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The relationship between a pastor and a Free Methodist local church is intricate.  The local church exists within two worlds; the world of our denomination and the world defined by the “law of the land.”

¶374.1     Church Polity Impact

One of our pastors has written, “Methodists are connectional.  They do not believe that any one local church has the range of gifts and training to establish doctrine, ordination standards, and other constitutional matters.  Instead Methodists do these things collectively, freeing local churches for the work of ministry.  Pastors are accountable to their conference for character and conduct and work side-by-side with local church leaders. Independent churches and pastors are not truly Methodist.”

In our denominational world, the relationship between the local church and pastor is governed by the polity of The Free Methodist Church as outlined in this Manual.   The pastor is appointed to a local church by the bishop, with the approval and guidance of the MEGaP committee.  They are given responsibility for both the spiritual and temporal leadership of the local church.   In those matters that are denominational in scope, including doctrine, standards of personal conduct, and areas of denominational policy, the pastor is guided by our denominational constitution, The Manual, the policies defined by the general conference and board of administration and the guidance and direction of the bishop and national leadership team.

Although a senior pastor is employed by the local church, the conference endorses and credentials the pastor, and all ministerial appointments are made through the bishop. Consequently, if there are to be any local church initiated pastoral changes, the local church may not “fire” a pastor but must request that the bishop or director of personnel assist with the pastoral change to ensure that proper personnel procedures are followed.  Similarly, appointed pastors do not resign from the local church, but must make requests of the bishop to be released from their appointments. (The related procedures are outlined in ¶340.)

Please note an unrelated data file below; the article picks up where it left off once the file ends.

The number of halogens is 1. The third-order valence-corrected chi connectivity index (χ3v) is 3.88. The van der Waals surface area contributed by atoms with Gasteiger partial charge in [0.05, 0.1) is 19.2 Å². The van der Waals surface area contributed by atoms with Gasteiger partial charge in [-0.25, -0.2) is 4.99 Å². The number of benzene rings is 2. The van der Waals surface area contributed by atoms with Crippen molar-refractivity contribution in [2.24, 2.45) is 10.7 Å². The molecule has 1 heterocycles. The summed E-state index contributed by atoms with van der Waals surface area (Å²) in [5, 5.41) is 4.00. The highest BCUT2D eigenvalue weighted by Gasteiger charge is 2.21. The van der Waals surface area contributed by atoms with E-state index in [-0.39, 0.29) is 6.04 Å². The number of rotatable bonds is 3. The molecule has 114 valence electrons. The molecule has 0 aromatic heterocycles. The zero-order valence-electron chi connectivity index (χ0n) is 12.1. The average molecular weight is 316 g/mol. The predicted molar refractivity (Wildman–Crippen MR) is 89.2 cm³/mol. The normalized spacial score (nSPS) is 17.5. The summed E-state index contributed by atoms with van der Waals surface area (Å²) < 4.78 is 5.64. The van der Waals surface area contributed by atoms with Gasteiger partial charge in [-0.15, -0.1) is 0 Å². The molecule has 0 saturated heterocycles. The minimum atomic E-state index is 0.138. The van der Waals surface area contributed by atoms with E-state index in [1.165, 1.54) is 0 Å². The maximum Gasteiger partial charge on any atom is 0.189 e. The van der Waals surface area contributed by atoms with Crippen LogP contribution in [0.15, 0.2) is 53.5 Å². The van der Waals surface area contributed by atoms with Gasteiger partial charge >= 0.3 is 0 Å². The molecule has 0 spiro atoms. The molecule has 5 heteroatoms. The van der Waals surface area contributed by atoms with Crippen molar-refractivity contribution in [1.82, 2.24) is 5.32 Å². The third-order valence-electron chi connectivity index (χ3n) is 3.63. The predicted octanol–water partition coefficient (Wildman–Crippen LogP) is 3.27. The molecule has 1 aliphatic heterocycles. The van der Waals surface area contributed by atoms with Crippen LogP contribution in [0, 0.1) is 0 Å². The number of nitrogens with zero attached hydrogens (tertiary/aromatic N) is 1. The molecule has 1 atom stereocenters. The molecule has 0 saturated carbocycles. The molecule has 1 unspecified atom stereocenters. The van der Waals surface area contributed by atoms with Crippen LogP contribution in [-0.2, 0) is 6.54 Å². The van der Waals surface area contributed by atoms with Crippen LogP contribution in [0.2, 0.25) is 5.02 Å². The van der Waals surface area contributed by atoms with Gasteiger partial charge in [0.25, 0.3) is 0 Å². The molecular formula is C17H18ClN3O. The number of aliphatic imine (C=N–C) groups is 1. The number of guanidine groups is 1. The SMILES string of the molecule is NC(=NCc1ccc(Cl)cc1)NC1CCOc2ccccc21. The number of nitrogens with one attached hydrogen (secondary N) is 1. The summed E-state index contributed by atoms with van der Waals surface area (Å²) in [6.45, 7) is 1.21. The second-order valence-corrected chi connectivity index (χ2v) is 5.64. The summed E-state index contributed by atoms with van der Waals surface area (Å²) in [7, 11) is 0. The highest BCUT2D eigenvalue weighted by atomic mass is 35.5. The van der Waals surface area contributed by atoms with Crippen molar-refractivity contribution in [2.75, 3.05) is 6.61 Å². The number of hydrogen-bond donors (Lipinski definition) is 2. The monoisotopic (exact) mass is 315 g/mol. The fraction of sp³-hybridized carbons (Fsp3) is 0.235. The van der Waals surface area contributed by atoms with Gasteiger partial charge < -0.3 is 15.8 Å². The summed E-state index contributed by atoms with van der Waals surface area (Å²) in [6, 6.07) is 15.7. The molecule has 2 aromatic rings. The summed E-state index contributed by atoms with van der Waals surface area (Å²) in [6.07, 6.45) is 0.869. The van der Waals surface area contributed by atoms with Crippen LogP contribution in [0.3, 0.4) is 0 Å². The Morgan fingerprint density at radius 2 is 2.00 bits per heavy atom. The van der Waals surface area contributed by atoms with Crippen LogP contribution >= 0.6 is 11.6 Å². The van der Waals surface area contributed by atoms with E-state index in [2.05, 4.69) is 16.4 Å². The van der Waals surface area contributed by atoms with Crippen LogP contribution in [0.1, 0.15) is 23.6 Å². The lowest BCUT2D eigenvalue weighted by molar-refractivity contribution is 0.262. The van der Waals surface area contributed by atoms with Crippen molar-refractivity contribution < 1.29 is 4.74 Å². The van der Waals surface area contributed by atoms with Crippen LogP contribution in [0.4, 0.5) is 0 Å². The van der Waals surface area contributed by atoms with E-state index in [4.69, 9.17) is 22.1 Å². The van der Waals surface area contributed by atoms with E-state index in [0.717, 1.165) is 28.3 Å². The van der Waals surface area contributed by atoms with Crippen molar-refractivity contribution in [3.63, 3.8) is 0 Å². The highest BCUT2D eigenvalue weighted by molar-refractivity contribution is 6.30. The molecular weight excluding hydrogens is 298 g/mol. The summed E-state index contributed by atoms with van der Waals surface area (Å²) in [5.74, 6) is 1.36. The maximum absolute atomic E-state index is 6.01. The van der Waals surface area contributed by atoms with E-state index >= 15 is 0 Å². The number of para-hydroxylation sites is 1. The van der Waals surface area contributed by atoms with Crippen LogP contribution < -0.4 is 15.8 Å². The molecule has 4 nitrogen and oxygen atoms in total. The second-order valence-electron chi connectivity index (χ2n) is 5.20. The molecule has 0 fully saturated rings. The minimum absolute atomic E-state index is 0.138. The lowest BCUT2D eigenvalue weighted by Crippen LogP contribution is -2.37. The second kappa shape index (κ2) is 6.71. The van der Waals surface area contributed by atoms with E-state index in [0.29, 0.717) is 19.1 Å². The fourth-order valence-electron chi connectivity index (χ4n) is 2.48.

Within the local church, the pastor provides both spiritual and temporal leadership.  In their role as spiritual leaders they are responsible for the preaching and teaching of the Word, the administration of the sacraments, pastoral care, and the providing of guidance and direction in the evangelistic outreach ministries of the church.  As temporal leaders, pastors serve as the primary administrator of the local church.  In both these roles the pastor serves side-by-side with his/her local church leadership.  Pastors provide leadership to their official boards, but are also accountable to them and subject to their policy direction.

¶374.2     Impacts of the Law

In addition to being governed by denominational polity, local churches are also governed by the laws of the country, and of the province in which they are located.   Most local Free Methodist churches in Canada are unincorporated associations. They are subjected to many of the laws that apply to corporations, as well as the laws that are applicable to all charitable organizations. Under the law, pastors are considered to be employees of the local church.   Local churches are therefore responsible for ensuring that all of the requirements of labour and human rights laws applicable to employer/employee relationships are followed.

¶374.3     Official Board Chair

 Under civil law, employees of an organization may not serve as members of its board of directors. This is considered to be a conflict of interest.  For example, Ontario case law has confirmed that pastors should not serve as voting members, nor as the chair of church boards.  In addition, a pastor who serves as a member or chair of the board is also exposed to the same legal liabilities shared by all board members.  In light of these considerations, The Manual requires that a layperson be elected to chair the board.  (See ¶325.2.1.)

A number of considerations regarding the role of a lay chair are outlined in earlier parts of this chapter.  It is important that the senior pastor, as the leader and chief administrator of the local church, be invited to and have a voice in all board and committee meetings. Having a layperson chair the board may give pastors more freedom to participate and express their views as nonvoting leaders in board meetings.